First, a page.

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ICM urges urgent Government re-think on Micro-Business Plan

19 August 2011

The Institute of Credit Management (ICM) has launched a petition with Graydon UK, the commercial credit referencing agency, to prompt a Government rethink on plans to exempt micro-businesses from having to file accounts at Companies House – plans it believes will seriously hamper the economic recovery rather than encourage it.

The move follows the publication of figures from a recent survey of its 8000 Members that posed the simple question: if accounts for a potential customer wanting to place a relatively small order with you were not available at Companies House or via a Credit Reference agency, what would you do?

Nearly 37 percent said that they would not approve the order for immediate supply, reject the account and insist on cash in advance; 15 percent said they would accept the increased risk and trade anyway; and more than 48 percent said that they would ask the customer to provide financial data to support their application.

The findings support the ICM’s view that exempting micro business from filing accounts is wholly the wrong way of tackling what is a comparatively simple issue: businesses should be prepared to provide more information not less: “Without audited numbers that can be trusted, banks will not lend and suppliers will not extend credit to their customers,” says Chief Executive Philip King. “Growth will be restricted, not encouraged.”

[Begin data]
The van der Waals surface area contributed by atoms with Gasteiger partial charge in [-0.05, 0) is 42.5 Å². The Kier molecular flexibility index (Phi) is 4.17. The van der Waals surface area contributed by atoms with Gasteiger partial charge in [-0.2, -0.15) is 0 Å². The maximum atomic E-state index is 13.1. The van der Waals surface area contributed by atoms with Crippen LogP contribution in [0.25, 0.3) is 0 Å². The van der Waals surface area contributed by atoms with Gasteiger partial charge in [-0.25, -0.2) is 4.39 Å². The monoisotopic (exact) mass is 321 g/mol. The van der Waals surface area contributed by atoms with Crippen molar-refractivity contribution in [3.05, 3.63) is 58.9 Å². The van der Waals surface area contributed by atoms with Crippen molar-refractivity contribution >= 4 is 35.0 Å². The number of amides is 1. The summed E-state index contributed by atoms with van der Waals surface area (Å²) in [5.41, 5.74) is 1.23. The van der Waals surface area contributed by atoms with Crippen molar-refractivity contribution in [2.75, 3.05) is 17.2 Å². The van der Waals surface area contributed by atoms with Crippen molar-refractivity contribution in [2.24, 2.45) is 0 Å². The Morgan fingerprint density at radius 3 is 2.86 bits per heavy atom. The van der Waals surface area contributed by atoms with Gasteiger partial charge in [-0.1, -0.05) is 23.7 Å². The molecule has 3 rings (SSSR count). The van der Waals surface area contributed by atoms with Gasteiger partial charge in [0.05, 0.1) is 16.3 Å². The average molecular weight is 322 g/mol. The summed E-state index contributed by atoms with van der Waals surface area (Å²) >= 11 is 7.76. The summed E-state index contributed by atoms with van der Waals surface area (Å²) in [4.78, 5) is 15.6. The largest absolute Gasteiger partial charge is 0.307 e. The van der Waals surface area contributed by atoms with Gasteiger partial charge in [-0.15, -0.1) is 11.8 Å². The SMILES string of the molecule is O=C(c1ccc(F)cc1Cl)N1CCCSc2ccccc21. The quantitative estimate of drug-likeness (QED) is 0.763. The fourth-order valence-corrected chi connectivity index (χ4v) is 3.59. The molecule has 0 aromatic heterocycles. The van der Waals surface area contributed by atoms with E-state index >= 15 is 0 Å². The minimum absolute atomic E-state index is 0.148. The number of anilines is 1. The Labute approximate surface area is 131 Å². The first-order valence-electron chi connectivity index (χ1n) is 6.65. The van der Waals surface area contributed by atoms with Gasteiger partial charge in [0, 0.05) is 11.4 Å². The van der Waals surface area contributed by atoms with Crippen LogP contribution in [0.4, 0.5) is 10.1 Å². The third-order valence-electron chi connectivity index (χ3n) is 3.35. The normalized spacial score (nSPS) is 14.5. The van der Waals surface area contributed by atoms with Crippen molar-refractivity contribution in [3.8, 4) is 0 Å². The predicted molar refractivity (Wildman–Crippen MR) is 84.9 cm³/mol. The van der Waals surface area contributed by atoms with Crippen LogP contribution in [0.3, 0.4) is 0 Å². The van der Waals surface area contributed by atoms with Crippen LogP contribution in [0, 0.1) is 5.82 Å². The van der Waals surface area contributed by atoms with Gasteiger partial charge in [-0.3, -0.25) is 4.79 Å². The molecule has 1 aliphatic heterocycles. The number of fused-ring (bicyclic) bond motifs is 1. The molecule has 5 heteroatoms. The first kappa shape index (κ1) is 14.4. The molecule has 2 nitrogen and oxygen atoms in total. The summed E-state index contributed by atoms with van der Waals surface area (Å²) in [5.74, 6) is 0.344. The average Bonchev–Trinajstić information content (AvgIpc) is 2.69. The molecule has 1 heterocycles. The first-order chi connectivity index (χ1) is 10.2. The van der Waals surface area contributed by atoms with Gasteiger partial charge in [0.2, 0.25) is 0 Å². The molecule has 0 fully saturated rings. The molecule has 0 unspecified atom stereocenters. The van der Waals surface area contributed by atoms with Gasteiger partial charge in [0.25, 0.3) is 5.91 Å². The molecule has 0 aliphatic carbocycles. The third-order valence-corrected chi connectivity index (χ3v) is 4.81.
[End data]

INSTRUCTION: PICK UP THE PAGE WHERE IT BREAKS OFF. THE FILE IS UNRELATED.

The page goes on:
The ICM’s survey follows similar research in June from Graydon UK that showed that 91 per cent of credit and finance professionals believe that the proposals will make it harder for small businesses to access trade credit, and that 87 per cent of respondents did not believe that the Government’s plans will help drive business growth.

“Government must stop sending mixed messages to business,” Philip concludes. “Credit fuels business – access to credit comes from greater access to information, not less – and we will lobby vigorously with Graydon UK to stop these plans from being implemented.”

Gordon Skaljak, Marketing Director, Graydon UK, believes that the Government is out of step with reality: “Few businesses would risk extending finance to another without first reviewing that business’s financials even in a benign economic environment. This is not the silver bullet the government is looking for to reduce red tape for businesses and actually risks causing not only more damage but more administrative work for SMEs if trade suppliers have to request accounts direct from SMEs themselves.”

To support the petition, go to: http://www.surveymonkey.com/s/8KGN5BH